The chief executive officers of 16 Australian telcos have written to the nation's attorney-general George Brandis and communications minister Malcolm Turnbull with a call for dialog on how much money they can expect to fund the development of metadata retention systems.
“We write as the Chief Executive Officers/Senior Executives of a broad spectrum of Australian telecommunications carriers and carriage service providers (C/CSPs) to seek clarity as to the Government’s stated intention to provide a contribution to the upfront capital expenses that may fall on our industry sector following the anticipated debate and potential passage of the Telecommunications (Interception and Access) Amendment (Data Retention) Bill 2014,” the letter opens.
The authors beef is that “We note that the Government has variously indicated it will make a 'reasonable' or 'substantial' contribution to these costs,” but that there's no indication of how much money the government attaches to either term. Australia's government has said it feels AU$319.1 million quoted as the upper limit to costs required to implement metadata retention “is less than 1 per cent of the $43 billion in revenue generated by the telecommunications industry annually”, the implication being that carriers can absorb a one per cent hit without much pain, or passing on price rises to customers.
The letter addresses that issue by making a request that “ … the Government provide to industry, the Parliament and the wider community a degree of certainty as to the size of the Government’s planned contribution (and the planned methodology for apportioning those funds between C/CSPs of differing types and market shares) in advance of the Bill being debated and potentially passed into law.”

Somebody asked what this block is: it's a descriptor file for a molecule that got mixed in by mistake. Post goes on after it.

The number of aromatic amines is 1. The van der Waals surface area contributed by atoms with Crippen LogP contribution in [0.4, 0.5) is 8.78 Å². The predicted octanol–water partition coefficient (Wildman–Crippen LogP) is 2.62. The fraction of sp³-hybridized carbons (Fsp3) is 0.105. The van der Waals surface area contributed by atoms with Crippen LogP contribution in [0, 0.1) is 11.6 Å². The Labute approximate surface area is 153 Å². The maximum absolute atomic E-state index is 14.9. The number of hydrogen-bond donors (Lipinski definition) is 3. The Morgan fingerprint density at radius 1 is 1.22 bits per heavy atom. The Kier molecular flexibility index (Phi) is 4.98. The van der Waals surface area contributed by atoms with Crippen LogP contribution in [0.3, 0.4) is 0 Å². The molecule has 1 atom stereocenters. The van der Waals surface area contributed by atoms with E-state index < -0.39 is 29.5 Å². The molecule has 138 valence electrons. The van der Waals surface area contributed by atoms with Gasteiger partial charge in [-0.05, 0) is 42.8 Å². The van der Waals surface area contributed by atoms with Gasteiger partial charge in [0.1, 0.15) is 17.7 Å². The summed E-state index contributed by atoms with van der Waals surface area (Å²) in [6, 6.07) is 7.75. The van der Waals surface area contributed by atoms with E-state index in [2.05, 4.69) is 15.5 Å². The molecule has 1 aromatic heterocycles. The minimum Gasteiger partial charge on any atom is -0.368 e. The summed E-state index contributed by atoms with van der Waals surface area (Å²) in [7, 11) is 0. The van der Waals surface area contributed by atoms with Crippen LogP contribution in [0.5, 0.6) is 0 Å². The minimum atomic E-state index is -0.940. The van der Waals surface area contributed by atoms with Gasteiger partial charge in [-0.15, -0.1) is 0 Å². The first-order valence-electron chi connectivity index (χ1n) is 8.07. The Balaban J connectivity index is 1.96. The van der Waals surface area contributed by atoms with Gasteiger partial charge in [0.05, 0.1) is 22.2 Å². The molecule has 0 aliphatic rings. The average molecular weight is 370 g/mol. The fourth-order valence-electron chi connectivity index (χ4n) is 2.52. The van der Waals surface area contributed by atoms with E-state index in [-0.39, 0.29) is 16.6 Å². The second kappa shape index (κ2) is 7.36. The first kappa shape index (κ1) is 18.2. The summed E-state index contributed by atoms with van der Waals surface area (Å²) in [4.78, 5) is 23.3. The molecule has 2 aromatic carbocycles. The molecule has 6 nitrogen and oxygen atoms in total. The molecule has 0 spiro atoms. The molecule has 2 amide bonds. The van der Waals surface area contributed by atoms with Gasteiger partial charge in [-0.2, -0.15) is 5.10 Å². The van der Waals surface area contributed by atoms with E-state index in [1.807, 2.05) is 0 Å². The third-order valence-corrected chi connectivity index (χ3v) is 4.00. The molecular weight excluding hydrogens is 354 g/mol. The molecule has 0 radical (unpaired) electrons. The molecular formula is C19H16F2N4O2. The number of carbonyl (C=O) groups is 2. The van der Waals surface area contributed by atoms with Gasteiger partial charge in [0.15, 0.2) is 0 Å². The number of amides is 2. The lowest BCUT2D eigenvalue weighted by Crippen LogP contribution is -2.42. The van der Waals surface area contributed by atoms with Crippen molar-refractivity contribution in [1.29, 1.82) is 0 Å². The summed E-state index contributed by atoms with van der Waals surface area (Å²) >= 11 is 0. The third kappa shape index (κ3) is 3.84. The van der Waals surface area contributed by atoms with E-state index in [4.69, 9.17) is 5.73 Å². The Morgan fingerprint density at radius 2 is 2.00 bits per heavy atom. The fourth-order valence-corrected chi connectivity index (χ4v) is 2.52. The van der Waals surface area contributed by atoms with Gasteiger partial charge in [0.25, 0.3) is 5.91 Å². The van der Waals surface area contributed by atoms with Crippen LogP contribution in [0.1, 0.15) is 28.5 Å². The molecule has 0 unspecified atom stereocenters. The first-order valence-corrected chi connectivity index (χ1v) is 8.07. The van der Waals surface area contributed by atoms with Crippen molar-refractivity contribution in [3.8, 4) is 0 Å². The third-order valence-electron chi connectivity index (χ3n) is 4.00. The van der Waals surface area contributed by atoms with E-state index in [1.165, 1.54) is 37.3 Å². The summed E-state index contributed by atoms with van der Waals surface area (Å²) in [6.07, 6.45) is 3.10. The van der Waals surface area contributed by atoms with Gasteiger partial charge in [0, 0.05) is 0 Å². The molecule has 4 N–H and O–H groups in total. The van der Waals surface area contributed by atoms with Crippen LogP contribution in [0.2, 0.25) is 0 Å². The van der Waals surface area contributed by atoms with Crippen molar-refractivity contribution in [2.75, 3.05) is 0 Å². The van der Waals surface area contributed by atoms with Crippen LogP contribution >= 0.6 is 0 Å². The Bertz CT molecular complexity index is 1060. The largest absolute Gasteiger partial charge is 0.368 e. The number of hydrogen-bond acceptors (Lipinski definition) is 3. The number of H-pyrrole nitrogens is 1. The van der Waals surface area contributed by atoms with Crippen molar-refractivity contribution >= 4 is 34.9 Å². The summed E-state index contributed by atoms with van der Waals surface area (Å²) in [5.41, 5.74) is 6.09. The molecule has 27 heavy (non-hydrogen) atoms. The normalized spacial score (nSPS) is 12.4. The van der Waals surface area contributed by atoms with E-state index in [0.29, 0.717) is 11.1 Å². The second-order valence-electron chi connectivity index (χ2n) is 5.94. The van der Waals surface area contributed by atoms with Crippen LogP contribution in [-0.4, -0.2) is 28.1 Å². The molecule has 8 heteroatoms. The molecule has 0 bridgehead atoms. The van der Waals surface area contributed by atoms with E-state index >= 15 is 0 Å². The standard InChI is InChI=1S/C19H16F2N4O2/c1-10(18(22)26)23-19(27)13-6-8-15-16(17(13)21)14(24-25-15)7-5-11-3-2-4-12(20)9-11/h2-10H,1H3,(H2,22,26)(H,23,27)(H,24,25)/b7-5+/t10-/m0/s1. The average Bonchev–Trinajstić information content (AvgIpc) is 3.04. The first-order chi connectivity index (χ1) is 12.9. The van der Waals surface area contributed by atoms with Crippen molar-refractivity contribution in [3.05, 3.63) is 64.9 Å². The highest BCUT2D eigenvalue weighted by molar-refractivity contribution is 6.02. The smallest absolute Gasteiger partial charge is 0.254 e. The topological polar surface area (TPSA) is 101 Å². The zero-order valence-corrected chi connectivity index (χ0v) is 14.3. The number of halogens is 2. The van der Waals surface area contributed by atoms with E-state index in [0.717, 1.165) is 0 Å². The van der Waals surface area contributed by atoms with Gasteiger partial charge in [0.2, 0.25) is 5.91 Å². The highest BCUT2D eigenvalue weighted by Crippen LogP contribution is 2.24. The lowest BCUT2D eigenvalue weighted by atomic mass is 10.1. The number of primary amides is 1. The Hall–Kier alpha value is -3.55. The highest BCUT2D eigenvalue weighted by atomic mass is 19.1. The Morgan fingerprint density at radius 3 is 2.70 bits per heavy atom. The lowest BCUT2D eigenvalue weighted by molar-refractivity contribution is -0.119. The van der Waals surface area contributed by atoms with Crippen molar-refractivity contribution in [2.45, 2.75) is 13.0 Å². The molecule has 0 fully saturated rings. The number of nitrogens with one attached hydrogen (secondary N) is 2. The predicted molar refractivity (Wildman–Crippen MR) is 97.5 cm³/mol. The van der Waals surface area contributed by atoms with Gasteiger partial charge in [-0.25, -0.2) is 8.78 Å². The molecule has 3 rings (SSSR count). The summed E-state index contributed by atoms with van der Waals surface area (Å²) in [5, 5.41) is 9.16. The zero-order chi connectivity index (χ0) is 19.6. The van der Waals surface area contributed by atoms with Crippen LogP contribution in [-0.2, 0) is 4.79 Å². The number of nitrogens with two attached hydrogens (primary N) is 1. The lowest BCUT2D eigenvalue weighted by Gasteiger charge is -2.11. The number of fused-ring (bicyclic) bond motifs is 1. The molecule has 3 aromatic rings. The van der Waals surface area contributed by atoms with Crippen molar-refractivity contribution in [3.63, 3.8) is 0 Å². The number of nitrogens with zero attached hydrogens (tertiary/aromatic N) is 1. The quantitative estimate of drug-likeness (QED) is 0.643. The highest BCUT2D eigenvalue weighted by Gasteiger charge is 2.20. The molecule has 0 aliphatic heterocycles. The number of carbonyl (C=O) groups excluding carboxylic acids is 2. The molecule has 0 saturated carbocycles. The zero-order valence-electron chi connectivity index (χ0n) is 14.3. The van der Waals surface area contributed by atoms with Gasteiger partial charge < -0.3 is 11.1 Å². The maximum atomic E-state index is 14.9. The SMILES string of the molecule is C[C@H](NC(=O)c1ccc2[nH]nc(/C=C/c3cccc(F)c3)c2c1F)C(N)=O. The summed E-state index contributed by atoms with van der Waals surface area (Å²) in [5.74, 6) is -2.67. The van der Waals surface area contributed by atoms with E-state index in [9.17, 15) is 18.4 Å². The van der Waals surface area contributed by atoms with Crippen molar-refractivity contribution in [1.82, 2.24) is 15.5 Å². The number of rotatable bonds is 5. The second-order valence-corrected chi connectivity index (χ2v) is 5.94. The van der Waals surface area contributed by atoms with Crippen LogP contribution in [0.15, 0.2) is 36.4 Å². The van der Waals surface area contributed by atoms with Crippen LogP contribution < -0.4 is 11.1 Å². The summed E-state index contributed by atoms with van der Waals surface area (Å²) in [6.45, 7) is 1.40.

“It is evident that the extent to which the Government’s contribution falls short of the total cost to industry will determine the quantum of additional costs to be absorbed by C/CSPs or passed on to Australian telecommunications users,” the letter says. “In light of these factors, we believe it would be a reasonable action on the part of Government to – at the very least – provide a firm indication of the Government contribution, expressed as a percentage of the final determined cost.”
The letter asks for an “early response” on how much money the government will contribute, given that the bill will be debated this week.
Prime Minister Tony Abbott, for his part, has previously expressed a belief that Australia's food importers should be relieved of some regulations to compensate them for new food-labelling regulations. The carriers who put their name to this letter haven't tested the that principle of now new regulation.
Meanwhile, it's also emerged that the planned data retention laws will be amended to make issue of a warrant essential before probing journalists' metadata. ®